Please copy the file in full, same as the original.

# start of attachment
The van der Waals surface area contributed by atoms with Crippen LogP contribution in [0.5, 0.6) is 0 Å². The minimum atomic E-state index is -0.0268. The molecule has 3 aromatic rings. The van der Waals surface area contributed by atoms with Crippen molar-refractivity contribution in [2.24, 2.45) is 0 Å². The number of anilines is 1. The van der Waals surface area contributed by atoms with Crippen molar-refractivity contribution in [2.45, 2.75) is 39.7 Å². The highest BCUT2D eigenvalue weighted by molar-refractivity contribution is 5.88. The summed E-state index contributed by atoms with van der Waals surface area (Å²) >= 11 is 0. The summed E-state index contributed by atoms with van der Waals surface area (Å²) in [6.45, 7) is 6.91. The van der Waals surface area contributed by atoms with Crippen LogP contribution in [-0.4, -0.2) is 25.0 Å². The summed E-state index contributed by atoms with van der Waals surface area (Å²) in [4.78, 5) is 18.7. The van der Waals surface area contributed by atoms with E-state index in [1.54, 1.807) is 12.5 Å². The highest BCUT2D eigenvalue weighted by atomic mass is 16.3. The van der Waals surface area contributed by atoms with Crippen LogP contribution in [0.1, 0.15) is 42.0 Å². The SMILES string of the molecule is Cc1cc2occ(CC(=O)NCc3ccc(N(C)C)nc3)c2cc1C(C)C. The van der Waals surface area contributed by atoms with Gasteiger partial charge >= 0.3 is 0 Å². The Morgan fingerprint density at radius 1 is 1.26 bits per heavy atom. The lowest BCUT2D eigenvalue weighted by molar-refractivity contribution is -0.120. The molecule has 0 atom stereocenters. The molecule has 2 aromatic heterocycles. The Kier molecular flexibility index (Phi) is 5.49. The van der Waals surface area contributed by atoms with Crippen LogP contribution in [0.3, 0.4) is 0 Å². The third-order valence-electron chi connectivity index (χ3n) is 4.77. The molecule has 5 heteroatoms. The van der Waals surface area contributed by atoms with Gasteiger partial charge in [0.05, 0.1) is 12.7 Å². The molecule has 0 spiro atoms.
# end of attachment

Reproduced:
The van der Waals surface area contributed by atoms with Crippen LogP contribution in [0.5, 0.6) is 0 Å². The minimum atomic E-state index is -0.0268. The molecule has 3 aromatic rings. The van der Waals surface area contributed by atoms with Crippen molar-refractivity contribution in [2.24, 2.45) is 0 Å². The number of anilines is 1. The van der Waals surface area contributed by atoms with Crippen molar-refractivity contribution in [2.45, 2.75) is 39.7 Å². The highest BCUT2D eigenvalue weighted by molar-refractivity contribution is 5.88. The summed E-state index contributed by atoms with van der Waals surface area (Å²) >= 11 is 0. The summed E-state index contributed by atoms with van der Waals surface area (Å²) in [6.45, 7) is 6.91. The van der Waals surface area contributed by atoms with Crippen LogP contribution in [-0.4, -0.2) is 25.0 Å². The summed E-state index contributed by atoms with van der Waals surface area (Å²) in [4.78, 5) is 18.7. The van der Waals surface area contributed by atoms with E-state index in [1.54, 1.807) is 12.5 Å². The highest BCUT2D eigenvalue weighted by atomic mass is 16.3. The van der Waals surface area contributed by atoms with Crippen LogP contribution in [0.1, 0.15) is 42.0 Å². The SMILES string of the molecule is Cc1cc2occ(CC(=O)NCc3ccc(N(C)C)nc3)c2cc1C(C)C. The van der Waals surface area contributed by atoms with Gasteiger partial charge >= 0.3 is 0 Å². The Morgan fingerprint density at radius 1 is 1.26 bits per heavy atom. The lowest BCUT2D eigenvalue weighted by molar-refractivity contribution is -0.120. The molecule has 0 atom stereocenters. The molecule has 2 aromatic heterocycles. The Kier molecular flexibility index (Phi) is 5.49. The van der Waals surface area contributed by atoms with Crippen LogP contribution in [0.3, 0.4) is 0 Å². The third-order valence-electron chi connectivity index (χ3n) is 4.77. The molecule has 5 heteroatoms. The van der Waals surface area contributed by atoms with Gasteiger partial charge in [0.05, 0.1) is 12.7 Å². The molecule has 0 spiro atoms.